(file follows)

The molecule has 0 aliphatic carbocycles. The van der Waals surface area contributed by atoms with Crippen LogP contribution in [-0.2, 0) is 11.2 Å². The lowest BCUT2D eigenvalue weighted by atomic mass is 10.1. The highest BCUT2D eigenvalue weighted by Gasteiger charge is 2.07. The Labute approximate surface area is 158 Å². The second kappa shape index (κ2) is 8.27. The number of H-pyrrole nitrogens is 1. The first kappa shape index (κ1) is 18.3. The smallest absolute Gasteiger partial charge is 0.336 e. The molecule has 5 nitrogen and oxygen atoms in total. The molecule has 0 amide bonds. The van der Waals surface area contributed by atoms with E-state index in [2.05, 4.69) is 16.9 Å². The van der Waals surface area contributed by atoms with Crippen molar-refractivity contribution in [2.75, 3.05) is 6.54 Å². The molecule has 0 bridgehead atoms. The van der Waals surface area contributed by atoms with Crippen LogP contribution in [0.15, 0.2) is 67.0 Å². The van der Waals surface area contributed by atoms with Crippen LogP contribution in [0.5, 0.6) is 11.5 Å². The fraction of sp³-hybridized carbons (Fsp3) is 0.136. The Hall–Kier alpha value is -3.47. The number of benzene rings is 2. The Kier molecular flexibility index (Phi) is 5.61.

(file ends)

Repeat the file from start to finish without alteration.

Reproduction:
The molecule has 0 aliphatic carbocycles. The van der Waals surface area contributed by atoms with Crippen LogP contribution in [-0.2, 0) is 11.2 Å². The lowest BCUT2D eigenvalue weighted by atomic mass is 10.1. The highest BCUT2D eigenvalue weighted by Gasteiger charge is 2.07. The Labute approximate surface area is 158 Å². The second kappa shape index (κ2) is 8.27. The number of H-pyrrole nitrogens is 1. The first kappa shape index (κ1) is 18.3. The smallest absolute Gasteiger partial charge is 0.336 e. The molecule has 5 nitrogen and oxygen atoms in total. The molecule has 0 amide bonds. The van der Waals surface area contributed by atoms with E-state index in [2.05, 4.69) is 16.9 Å². The van der Waals surface area contributed by atoms with Crippen molar-refractivity contribution in [2.75, 3.05) is 6.54 Å². The molecule has 0 bridgehead atoms. The van der Waals surface area contributed by atoms with Crippen LogP contribution in [0.15, 0.2) is 67.0 Å². The van der Waals surface area contributed by atoms with Crippen LogP contribution in [0.5, 0.6) is 11.5 Å². The fraction of sp³-hybridized carbons (Fsp3) is 0.136. The Hall–Kier alpha value is -3.47. The number of benzene rings is 2. The Kier molecular flexibility index (Phi) is 5.61.